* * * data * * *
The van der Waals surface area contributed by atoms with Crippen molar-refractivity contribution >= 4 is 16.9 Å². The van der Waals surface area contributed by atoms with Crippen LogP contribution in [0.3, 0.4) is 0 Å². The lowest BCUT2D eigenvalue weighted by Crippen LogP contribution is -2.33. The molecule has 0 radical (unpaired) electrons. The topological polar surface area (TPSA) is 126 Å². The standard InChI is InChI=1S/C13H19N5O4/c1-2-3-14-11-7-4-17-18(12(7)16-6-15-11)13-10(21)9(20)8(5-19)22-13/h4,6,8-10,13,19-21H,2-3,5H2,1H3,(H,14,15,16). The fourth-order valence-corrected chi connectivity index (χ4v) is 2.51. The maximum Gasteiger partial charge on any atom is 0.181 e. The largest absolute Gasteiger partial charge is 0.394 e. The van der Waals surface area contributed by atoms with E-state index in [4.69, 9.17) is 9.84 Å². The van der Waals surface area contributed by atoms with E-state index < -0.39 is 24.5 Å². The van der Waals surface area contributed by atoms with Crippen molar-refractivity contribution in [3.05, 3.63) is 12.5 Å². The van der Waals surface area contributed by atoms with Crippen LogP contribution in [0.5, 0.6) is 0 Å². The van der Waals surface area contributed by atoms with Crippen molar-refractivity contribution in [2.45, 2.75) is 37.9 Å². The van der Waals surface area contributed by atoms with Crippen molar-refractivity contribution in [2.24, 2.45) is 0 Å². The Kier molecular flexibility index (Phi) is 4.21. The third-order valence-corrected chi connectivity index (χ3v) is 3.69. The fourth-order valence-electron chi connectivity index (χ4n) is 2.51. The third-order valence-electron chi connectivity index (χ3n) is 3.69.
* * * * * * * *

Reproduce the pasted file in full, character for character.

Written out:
The van der Waals surface area contributed by atoms with Crippen molar-refractivity contribution >= 4 is 16.9 Å². The van der Waals surface area contributed by atoms with Crippen LogP contribution in [0.3, 0.4) is 0 Å². The lowest BCUT2D eigenvalue weighted by Crippen LogP contribution is -2.33. The molecule has 0 radical (unpaired) electrons. The topological polar surface area (TPSA) is 126 Å². The standard InChI is InChI=1S/C13H19N5O4/c1-2-3-14-11-7-4-17-18(12(7)16-6-15-11)13-10(21)9(20)8(5-19)22-13/h4,6,8-10,13,19-21H,2-3,5H2,1H3,(H,14,15,16). The fourth-order valence-corrected chi connectivity index (χ4v) is 2.51. The maximum Gasteiger partial charge on any atom is 0.181 e. The largest absolute Gasteiger partial charge is 0.394 e. The van der Waals surface area contributed by atoms with E-state index in [4.69, 9.17) is 9.84 Å². The van der Waals surface area contributed by atoms with E-state index < -0.39 is 24.5 Å². The van der Waals surface area contributed by atoms with Crippen molar-refractivity contribution in [3.05, 3.63) is 12.5 Å². The van der Waals surface area contributed by atoms with Crippen LogP contribution in [0.5, 0.6) is 0 Å². The van der Waals surface area contributed by atoms with Crippen molar-refractivity contribution in [2.45, 2.75) is 37.9 Å². The van der Waals surface area contributed by atoms with Crippen molar-refractivity contribution in [2.24, 2.45) is 0 Å². The Kier molecular flexibility index (Phi) is 4.21. The third-order valence-corrected chi connectivity index (χ3v) is 3.69. The fourth-order valence-electron chi connectivity index (χ4n) is 2.51. The third-order valence-electron chi connectivity index (χ3n) is 3.69.